Why not both?
One of the unorthodox ideas I tested in the last school year was a “Through the Lens” concept. The idea was to read literature, write a short essay, create a digital art piece (based on student photography), and give a presentation that incorporated both the essay and the art. For 2011-2012, the theme was American Literature. It was an easy place to begin for me, as I had already put together a curriculum for a thematic approach to American Literature with a fellow teacher several years ago. American literature also lends itself to images that are approachable by most teenagers who have some interest in visual arts.
I began with the Transcendentalists. Who better to photograph than Whitman, Thoreau, and Emerson? The nature element alone makes for good images. All I asked the students to do was to connect the photo to some quote or poem from the readings.
Opening with such obvious connections allowed me to also discuss photography as storytelling and somehow reaching all five senses with imagery. I used PowerPoint to let me illustrate each point, and I encourage the students to learn PowerPoint for their own presentations. The first semester I allowed them just just share their images and discuss them, but by the end of the each all students were adept at full presentations with multiple slides.
I will teach a similar course for the 2012-2013 school year, this time centered around the work of C.S. Lewis. If that isn’t unorthodox, I don’t know what is!
Sometimes being an unorthodox teacher means choosing unorthodox authors to study. Madeleine L’Engle wrote a number of children’s books, and it it for those that she is best known. However, I love her essays and poetry for its beautiful imagery and profound emotions. Her spirituality is evident, and her unique point of view is worth close examination, especially by high school students.
I choose to explore her work, Bright Evening Star, a book of essays about the Incarnation of Christ. It’s the perfect choice for the weeks leading to Advent and Christmas, because it puts the season in perspective. Asking students to restate her written images into a digital art form makes them think, not only about L’Engle’s perspective, but about their own faith as well.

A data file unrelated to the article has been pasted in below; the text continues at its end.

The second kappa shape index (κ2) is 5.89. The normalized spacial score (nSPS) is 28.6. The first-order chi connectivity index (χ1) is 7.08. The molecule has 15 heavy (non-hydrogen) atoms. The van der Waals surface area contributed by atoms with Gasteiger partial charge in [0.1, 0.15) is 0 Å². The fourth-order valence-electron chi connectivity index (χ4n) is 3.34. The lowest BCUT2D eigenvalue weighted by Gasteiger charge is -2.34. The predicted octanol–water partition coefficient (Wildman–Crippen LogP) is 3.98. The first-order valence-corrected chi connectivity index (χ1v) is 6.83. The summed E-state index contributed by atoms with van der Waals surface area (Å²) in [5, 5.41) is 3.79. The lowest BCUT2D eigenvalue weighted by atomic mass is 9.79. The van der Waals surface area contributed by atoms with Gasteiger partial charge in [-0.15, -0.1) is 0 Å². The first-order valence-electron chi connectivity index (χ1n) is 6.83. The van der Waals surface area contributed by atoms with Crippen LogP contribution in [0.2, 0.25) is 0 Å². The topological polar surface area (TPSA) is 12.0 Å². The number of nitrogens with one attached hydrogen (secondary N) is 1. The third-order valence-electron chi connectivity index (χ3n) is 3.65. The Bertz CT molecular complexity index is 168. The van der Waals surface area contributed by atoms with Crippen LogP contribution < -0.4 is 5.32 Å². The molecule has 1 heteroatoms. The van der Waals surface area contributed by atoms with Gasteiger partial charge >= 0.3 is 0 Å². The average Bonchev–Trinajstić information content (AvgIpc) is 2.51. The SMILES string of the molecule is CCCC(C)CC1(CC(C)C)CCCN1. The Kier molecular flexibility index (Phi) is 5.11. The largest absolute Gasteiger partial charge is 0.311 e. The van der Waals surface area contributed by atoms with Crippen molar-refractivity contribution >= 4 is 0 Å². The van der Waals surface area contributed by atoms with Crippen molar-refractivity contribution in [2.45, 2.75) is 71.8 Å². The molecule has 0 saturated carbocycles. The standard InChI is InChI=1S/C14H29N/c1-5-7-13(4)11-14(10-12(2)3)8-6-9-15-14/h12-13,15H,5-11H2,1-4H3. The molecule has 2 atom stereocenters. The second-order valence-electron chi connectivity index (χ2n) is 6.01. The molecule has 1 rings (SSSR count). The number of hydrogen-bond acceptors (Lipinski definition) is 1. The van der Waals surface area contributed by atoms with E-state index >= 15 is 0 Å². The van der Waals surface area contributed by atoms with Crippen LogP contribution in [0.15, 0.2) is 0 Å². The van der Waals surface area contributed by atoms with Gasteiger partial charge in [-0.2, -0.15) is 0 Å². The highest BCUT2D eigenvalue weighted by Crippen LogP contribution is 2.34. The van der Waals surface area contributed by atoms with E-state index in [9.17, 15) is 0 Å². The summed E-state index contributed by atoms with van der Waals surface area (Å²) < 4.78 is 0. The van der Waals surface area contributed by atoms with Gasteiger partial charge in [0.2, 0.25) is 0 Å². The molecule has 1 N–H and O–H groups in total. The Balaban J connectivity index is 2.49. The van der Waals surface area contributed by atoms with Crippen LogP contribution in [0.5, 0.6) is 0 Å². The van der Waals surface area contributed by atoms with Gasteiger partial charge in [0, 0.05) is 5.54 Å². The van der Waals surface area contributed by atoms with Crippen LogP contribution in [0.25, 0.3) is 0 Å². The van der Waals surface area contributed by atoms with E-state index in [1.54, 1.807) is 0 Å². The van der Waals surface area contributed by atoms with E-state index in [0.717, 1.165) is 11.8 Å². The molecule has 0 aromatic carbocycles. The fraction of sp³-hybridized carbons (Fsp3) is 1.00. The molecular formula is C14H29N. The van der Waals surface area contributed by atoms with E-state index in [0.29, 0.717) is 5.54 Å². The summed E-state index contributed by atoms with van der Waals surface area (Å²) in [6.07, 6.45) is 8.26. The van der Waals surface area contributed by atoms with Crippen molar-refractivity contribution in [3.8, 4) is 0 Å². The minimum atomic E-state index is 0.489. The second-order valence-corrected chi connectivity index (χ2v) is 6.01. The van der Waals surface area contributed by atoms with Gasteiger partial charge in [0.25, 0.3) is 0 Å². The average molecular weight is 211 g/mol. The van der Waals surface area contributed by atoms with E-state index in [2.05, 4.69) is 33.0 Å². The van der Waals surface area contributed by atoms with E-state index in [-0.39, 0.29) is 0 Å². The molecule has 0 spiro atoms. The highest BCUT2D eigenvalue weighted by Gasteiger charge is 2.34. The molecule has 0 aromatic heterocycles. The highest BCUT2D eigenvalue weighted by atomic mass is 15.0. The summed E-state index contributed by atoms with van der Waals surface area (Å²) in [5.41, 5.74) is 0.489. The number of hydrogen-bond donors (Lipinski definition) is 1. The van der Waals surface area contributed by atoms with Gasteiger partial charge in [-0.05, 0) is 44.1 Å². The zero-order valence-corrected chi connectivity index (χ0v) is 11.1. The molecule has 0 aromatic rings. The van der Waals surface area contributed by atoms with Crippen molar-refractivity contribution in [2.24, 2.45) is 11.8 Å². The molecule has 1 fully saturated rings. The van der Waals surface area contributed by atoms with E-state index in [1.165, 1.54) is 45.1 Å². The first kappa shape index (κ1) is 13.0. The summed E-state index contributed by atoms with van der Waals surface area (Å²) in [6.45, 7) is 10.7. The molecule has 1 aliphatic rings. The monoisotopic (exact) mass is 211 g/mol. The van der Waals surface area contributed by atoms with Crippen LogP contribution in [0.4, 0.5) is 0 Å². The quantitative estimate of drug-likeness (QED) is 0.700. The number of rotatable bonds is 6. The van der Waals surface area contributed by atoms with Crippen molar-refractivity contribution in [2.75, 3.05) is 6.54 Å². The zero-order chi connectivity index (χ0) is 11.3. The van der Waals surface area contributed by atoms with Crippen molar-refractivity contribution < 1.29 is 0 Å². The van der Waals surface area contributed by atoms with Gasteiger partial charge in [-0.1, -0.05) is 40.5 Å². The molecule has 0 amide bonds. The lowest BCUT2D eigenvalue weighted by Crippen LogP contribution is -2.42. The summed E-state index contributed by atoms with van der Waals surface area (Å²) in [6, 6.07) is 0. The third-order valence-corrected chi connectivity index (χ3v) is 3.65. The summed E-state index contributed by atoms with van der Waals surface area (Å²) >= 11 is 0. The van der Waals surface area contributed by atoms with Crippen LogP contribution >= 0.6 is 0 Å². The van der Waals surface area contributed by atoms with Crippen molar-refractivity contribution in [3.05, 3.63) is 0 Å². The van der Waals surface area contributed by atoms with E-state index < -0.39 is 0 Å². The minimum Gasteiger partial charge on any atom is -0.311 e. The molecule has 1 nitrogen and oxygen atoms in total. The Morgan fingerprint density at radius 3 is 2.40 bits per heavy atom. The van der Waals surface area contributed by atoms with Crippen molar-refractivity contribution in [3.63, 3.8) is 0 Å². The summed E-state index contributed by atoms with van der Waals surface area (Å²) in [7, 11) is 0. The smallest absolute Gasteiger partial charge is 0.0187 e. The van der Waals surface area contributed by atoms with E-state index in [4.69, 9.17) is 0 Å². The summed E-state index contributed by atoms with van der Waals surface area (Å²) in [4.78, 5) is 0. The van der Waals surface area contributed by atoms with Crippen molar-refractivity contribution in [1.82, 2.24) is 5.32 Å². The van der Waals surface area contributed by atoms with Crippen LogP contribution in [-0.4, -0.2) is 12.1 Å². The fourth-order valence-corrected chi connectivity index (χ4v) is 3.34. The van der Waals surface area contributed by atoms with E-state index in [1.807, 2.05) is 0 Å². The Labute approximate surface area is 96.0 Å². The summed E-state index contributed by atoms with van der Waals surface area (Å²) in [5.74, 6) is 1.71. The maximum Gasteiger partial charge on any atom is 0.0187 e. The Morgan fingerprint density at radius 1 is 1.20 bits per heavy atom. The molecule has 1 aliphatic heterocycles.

Other unorthodox authors I love to use: Annie Dillard, C.S. Lewis, Adeleine Yen Mah, Laura Hillenbrand, and lesser known works of Thornton Wilder and Flannery O’Connor.
The classics are important, but it’s good to step outside the bounds of Spark Notes materials and let students do some deep critical thinking on their own. Add in some art projects or community service, and suddenly the unorthodox becomes relevant and effective.
I love finding new ways to approach classic literature. Mary Shelley’s Frankenstein is one of those books I knew about but was never required to read. I finally read it over the summer thanks to my Nook and free classics. Was I ever dumbfounded! Every conception I had about the book was completely off base, as it was tainted by pop culture and cinema. Here was a book written by a 19 year old girl in 1818 with a multitude of 21st century conflicts. I won’t teach a book that is no longer culturally relevant because I want ALL my students to love reading. Classics that are restricted by time period are often wonderful, but I prefer to recommend those to my students who want to read everything–twice.
Frankenstein, however,may be more culturally relevant now than in 1818. One of the key elements for current readers is the question, “Just because we are able to do something, does it mean we should do it?” In 1818 electricity was a new concept, and the practical and cheap applications were years away. That Frankenstein was able to infuse life into something he assembled from multiple parts (particularly grotesque when envisioned) was purely fantasy. Today, however, that idea has plausible elements to it. Cloning, transplants, and stem cell research open that Pandora’s Box of possibilities heretofore unimaginable.
The geneticist Barbara McClintock once said of her research, “I was just so interested in what I was doing I could hardly wait to get up in the morning and get at it. One of my friends, a geneticist, said I was a child, because only children can’t wait to get up in the morning to get at what they want to do.” (http://www.nap.edu/openbook.php?record_id=4917&page=1) McClintock explains the passion of research and experimentation in the same way Frankenstein might have as he created his new “species.” He was so caught up in his idea and the potential glory he could receive that, like a child, he didn’t think through the consequences.
Whether it is practical science, economics, politics, or any other science, modern practitioners often lunge forward into experiments without fully thinking through the consequences. Students entering the college and work world need to understand the long term ramifications of their decisions and discoveries. Running with new concept may seem like a great plan, but the ultimate outcomes may be contrary to the vision.
Of course, Frankenstein contains more timeless lessons than the conflict of science and ethics. The importance of companionship, the danger of isolation, and the tragedy of hubris are all themes appropriate for the contemporary teenager. The focus will vary depending on the interests of the particular students in the class. The primary idea is to make the literature relevant.
Science, ethics, and literature: they are connected.
“You don’t have to burn books to destroy a culture. Just get people to stop reading them.” ~Ray Bradbury